(this is the first in a series of reflections on the field of history, digital humanities, and historical questions about identity emanating from the 2011 AHA conference)
Sitting at Logan Airport, waiting to catch a flight back to DC, provides me some time to reflect on an initial foray into the world of academic history conferences: the good, the bad, and the ugly. The first overall impression of the American Historical Association gathering in Boston is one of “selfishness”. This term is often loaded with negative connotations, but this is not how I want to use the word; rather, it captures the mood of a gathering where the vast majority of participants were there to either present their papers, or look for a job.
And that’s fine, there’s nothing wrong with it. The point, though, is that in contrast to other conferences (more geared to social studies and education) the mood was stiff, lacked some joy, and there was no sense of a esprit de corps. No, I wouldn’t expect conferences to have a “rah-rah” feel; having sat in sessions with motivational videos and a call to “change the world”, I find such approaches a bit shallow and not very informative. Still, the AHA conference could use some relaxation, or at least a more jovial tone that might put some nervous would-be professors and presenters at ease.
Most of the panel presentations were rather helpful at this stage of my career. From presentations that specifically dealt with soccer and Latin America, to more odd-ball topics like spelunking in Venezuela, and to very specific themes of generational conflict and regional tensions…hats-off to the panelists who often raised interesting historical questions. The Prudential complex (composed of 3 major hotels with a Mall and Convention Center) was not my cup of tea, but for a frigid Boston in January it was helpful to find distractions nearby when a hike to the North End seemed like a long and cold endeavor.
Although the panelists were quite good, I found the commentary of the presentations to be a mixed-bag. At some panels, no commentary was actually provided; at others, the speaker often went longer than the panelists and ate up much of the time for the audience to ask questions; and in one case the commentator’s critique and suggestions were geared more towards moving the panelists’ work to his/her own research and interests. For the AHA, I would suggest providing more time between panels if the conference site often meant walking at a brisk pace for nearly 30 minutes to go from one room to the next. Many attendees complained about missed meals because they could not afford to stand in a long line for food and miss a key presentation.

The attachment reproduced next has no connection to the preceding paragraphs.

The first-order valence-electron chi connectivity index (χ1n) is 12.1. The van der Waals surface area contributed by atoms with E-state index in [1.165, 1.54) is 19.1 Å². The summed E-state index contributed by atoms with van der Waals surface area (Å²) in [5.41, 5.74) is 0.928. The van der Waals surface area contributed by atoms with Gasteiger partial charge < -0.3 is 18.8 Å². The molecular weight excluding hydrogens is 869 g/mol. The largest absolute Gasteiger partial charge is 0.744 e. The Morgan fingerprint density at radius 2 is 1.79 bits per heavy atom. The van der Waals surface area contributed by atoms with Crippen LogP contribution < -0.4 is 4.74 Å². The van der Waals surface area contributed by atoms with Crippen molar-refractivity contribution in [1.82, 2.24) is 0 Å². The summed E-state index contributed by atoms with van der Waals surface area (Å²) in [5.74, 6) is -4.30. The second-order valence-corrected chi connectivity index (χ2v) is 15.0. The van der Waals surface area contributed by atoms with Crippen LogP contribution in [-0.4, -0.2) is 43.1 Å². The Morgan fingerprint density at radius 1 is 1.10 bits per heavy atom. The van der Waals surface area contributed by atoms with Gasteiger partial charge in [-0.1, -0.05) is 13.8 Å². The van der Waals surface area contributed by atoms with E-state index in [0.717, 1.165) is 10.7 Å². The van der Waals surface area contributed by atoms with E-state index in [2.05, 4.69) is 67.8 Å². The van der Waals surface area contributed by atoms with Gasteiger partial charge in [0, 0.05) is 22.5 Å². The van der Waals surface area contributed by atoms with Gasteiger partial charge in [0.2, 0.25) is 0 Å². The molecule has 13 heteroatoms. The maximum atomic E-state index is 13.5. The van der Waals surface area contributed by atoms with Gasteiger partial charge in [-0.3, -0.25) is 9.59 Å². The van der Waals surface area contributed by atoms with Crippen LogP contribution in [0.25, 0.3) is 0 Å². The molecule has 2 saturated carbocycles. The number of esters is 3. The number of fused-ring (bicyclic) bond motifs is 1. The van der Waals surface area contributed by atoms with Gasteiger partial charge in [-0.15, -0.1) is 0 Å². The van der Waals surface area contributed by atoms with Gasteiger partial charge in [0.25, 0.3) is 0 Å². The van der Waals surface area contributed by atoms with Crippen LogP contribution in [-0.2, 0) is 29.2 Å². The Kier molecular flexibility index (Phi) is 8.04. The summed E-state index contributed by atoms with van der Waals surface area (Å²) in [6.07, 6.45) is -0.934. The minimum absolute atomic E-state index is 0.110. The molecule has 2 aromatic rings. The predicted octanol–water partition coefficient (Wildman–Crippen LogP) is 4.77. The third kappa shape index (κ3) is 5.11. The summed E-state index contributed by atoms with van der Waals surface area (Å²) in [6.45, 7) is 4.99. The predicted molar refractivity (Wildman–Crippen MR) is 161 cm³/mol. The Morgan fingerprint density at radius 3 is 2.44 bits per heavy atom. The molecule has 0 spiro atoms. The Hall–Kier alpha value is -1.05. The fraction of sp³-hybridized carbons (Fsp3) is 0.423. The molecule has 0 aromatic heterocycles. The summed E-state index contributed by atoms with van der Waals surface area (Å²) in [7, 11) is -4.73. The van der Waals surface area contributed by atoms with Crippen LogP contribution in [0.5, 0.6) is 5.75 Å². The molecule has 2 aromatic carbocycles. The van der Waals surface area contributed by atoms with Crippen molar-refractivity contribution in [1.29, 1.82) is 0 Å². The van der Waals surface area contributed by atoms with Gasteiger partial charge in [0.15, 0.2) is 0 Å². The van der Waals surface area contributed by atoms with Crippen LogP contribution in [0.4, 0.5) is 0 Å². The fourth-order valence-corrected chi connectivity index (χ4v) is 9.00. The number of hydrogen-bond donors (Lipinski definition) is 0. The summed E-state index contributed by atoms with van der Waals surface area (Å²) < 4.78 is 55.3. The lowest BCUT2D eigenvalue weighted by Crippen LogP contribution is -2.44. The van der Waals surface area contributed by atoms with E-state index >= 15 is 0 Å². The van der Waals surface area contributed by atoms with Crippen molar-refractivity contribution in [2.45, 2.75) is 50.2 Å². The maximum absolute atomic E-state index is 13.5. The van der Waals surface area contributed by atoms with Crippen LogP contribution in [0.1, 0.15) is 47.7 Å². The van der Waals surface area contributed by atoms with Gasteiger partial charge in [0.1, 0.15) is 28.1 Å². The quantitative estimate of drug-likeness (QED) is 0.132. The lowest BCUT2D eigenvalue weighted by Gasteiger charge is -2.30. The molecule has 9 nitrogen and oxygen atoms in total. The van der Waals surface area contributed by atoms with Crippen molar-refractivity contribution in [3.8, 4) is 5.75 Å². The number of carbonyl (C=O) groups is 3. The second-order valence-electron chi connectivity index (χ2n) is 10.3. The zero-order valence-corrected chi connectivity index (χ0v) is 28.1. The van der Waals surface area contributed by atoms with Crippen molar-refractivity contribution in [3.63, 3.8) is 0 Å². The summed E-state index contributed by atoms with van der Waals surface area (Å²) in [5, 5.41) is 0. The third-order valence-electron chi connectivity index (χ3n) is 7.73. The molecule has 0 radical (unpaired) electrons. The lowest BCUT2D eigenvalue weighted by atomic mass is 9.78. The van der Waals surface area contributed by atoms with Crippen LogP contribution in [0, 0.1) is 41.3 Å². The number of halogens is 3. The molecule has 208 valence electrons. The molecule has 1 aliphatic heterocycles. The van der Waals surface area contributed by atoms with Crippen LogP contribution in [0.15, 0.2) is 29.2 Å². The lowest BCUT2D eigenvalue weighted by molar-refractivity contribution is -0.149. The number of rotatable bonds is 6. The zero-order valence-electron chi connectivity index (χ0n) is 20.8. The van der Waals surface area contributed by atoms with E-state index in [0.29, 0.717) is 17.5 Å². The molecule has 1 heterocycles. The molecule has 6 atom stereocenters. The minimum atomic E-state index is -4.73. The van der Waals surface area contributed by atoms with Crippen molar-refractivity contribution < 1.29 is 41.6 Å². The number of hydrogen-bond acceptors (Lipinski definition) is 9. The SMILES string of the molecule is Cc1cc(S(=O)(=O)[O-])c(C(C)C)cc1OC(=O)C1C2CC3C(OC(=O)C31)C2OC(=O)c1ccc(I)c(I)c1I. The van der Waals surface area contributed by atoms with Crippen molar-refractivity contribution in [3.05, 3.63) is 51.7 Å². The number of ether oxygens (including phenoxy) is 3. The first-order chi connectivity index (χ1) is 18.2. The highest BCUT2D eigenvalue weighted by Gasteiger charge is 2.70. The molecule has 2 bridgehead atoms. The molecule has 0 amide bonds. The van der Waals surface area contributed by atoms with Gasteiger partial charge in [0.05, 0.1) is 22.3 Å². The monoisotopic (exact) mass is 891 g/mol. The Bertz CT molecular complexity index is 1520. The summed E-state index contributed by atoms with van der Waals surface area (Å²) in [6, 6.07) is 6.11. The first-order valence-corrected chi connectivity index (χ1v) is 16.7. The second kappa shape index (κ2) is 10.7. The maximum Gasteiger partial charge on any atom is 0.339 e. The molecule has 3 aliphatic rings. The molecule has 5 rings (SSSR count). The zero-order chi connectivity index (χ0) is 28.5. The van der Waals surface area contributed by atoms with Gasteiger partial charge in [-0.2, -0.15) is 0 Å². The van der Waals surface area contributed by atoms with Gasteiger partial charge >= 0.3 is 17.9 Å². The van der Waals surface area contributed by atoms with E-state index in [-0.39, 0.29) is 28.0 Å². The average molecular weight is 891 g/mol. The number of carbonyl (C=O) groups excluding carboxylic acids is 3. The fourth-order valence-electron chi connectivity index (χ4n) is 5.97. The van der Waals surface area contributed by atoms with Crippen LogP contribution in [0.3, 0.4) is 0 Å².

Very little actually, but there were several instances where I was amazed that a panelist, or even worse a panel chair or commentator, seemed bored or disinterested during the presentations. Attending AHA is a voluntary exercise. A presenters’ nervousness sometimes masked the quality of their research and it reflected the inordinate amount of time put into delivering a presentation. For some, they also had job interviews on their mind. From the perspective of the audience, it simply looked unprofessional to witness obvious signs of disinterest.
On an unrelated note, I went to my first NBA game thanks to an old, dear friend. If the price to pay for a good time at a historic pub was to dive into the hell that is the Boston Garden, as a Lakers fan I could bite my lip for a night. Unfortunately the Toronto Raptors played ugly that night. At least I witnessed local legends like Gino the disco dancer, and the Indian American Society of Worcester singing the Canadian National Anthem at an NBA game where no single player was either Indian, nor Canadian.
Overall, AHA was eye-opening and left me with much to think about whenever I am at the stage of presenting research and looking for employment. In subsequent postings, I’d like to share a few observations from my own presentation on digital history and a conversation that crystallized for me the need to dialogue about new media’s potential to spark a proliferation of historical work, increased visibility, and an honest discussion on how peer review and legitimacy can be handled in a digital age. Another subject worth discussing are the trends that emerged from a variety of panels on modern Latin America, identity, tensions, and social movements.
It’s nice to be back from the dead on this blog…